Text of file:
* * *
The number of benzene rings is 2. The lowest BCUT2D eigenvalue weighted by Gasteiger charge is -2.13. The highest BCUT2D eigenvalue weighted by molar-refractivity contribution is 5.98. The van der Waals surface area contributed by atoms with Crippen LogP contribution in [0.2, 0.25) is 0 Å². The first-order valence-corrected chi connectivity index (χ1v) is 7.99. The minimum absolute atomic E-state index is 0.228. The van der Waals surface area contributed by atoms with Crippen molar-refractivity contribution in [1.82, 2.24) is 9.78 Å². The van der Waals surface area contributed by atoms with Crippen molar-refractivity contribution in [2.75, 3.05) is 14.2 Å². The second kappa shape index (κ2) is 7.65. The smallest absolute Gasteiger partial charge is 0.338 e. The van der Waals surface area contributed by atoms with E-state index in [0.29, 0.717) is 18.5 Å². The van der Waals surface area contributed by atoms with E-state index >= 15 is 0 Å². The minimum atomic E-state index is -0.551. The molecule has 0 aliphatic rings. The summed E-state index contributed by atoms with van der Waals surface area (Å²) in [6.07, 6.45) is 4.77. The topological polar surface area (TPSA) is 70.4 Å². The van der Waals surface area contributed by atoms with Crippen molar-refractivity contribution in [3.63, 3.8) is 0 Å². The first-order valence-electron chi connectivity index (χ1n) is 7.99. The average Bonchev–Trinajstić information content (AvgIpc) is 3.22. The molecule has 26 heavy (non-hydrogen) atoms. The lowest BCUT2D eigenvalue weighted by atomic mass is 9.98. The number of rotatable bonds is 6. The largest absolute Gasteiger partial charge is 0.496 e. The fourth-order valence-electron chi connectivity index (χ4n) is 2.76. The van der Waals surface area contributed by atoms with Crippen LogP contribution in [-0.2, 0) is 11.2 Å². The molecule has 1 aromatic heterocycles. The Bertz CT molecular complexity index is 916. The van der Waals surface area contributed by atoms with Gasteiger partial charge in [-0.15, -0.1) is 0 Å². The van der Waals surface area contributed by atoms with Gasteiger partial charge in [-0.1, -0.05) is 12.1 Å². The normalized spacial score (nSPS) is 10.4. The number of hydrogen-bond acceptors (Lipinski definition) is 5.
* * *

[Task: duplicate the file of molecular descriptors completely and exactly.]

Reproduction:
The number of benzene rings is 2. The lowest BCUT2D eigenvalue weighted by Gasteiger charge is -2.13. The highest BCUT2D eigenvalue weighted by molar-refractivity contribution is 5.98. The van der Waals surface area contributed by atoms with Crippen LogP contribution in [0.2, 0.25) is 0 Å². The first-order valence-corrected chi connectivity index (χ1v) is 7.99. The minimum absolute atomic E-state index is 0.228. The van der Waals surface area contributed by atoms with Crippen molar-refractivity contribution in [1.82, 2.24) is 9.78 Å². The van der Waals surface area contributed by atoms with Crippen molar-refractivity contribution in [2.75, 3.05) is 14.2 Å². The second kappa shape index (κ2) is 7.65. The smallest absolute Gasteiger partial charge is 0.338 e. The van der Waals surface area contributed by atoms with E-state index in [0.29, 0.717) is 18.5 Å². The van der Waals surface area contributed by atoms with E-state index >= 15 is 0 Å². The minimum atomic E-state index is -0.551. The molecule has 0 aliphatic rings. The summed E-state index contributed by atoms with van der Waals surface area (Å²) in [6.07, 6.45) is 4.77. The topological polar surface area (TPSA) is 70.4 Å². The van der Waals surface area contributed by atoms with Crippen molar-refractivity contribution in [3.63, 3.8) is 0 Å². The first-order valence-electron chi connectivity index (χ1n) is 7.99. The average Bonchev–Trinajstić information content (AvgIpc) is 3.22. The molecule has 26 heavy (non-hydrogen) atoms. The lowest BCUT2D eigenvalue weighted by atomic mass is 9.98. The number of rotatable bonds is 6. The largest absolute Gasteiger partial charge is 0.496 e. The fourth-order valence-electron chi connectivity index (χ4n) is 2.76. The van der Waals surface area contributed by atoms with Crippen LogP contribution in [-0.2, 0) is 11.2 Å². The molecule has 1 aromatic heterocycles. The Bertz CT molecular complexity index is 916. The van der Waals surface area contributed by atoms with Gasteiger partial charge in [-0.15, -0.1) is 0 Å². The van der Waals surface area contributed by atoms with Gasteiger partial charge in [-0.1, -0.05) is 12.1 Å². The normalized spacial score (nSPS) is 10.4. The number of hydrogen-bond acceptors (Lipinski definition) is 5.